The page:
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Management Lessons of a Failed Company

Christopher M. Tingley

This book is a look inside the day-to-day life of a retail manager as he witnessed from the front lines a company take the country by storm. Through a model of selling low priced clothing partnered with celebrity endorsements, the company’s rise was as big as their fall. After over a decade of teaching, the author, now a marketing and strategy professor, recalls his former life in retail. In a light-hearted and funny first-person narrative, the author takes you on a ride through his time with the now defunct clothing retailer Steve and Barry’s. He shares the lessons he learned from inside the store while watching mistakes made along the way. Through stories of being robbed at gunpoint, finding a dead body in the dumpster, and working to the point of exhaustion, the reader is given a firsthand account of the best and worst practices in store management. Designed to introduce students to business, management, entrepreneurship, and retail, it allows students to answer the question "Do I really want to be a manager?"

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12. A Facelift

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In October of 2007, I was starting to prepare, both mentally and physically, for my second holiday season with the company. The new store I was working at was considerably larger than the store that I spent my first holiday season, and I couldn’t even imagine the revenue we would receive that year. Our store was not only one of the busiest, but also one of the physically largest stores in the company. Just walking from one end of the store to the other gave me a cramp in my legs.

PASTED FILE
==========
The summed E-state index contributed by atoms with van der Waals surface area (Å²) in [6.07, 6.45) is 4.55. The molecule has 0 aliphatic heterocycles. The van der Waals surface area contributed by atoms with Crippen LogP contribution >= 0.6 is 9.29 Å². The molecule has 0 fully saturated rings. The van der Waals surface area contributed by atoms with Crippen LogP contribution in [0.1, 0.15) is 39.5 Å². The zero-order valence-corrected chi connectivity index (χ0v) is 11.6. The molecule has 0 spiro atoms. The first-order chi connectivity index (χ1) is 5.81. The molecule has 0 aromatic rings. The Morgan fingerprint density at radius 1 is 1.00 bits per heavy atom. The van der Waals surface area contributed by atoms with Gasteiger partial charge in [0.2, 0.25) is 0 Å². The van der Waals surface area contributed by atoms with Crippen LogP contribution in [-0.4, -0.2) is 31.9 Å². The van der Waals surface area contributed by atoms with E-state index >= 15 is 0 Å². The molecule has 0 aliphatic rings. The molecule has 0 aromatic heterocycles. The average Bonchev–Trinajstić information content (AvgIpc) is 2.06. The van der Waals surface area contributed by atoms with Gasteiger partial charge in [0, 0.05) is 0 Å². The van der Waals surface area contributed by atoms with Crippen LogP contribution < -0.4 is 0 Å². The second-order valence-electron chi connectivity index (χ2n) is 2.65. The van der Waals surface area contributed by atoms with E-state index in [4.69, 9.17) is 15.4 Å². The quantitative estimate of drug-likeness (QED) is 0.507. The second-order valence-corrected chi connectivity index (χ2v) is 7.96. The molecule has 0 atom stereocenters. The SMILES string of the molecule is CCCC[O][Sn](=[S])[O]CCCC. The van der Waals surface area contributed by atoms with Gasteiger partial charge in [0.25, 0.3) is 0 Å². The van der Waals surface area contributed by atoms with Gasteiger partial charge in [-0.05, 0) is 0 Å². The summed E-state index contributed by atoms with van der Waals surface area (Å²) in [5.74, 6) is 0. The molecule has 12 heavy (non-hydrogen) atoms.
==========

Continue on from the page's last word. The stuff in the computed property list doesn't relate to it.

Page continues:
The company’s position in the market was changing. The company had officially dropped the words University Sportswear, becoming simply Steve and Barry’s. As the store was repositioning itself as a casual clothing company, not simply collegiate apparel and funny t-shirts company, this was a change we all supported. It seemed like the right time. The new logo had more modern block lettering, was easier to read, and gave our store more of an upscale look. This was the beginning of what seemed to be the company trading up to a new set of customers.

The roll out also included a new website, which was used to counter the company’s lack of a strong advertising budget. Local radio ads ←83 | 84→were often placed for store openings or big events, but most of our promotion was done through word-of-mouth and exposure on TV shows. The problem with our new website was that, unlike the growing popularity...

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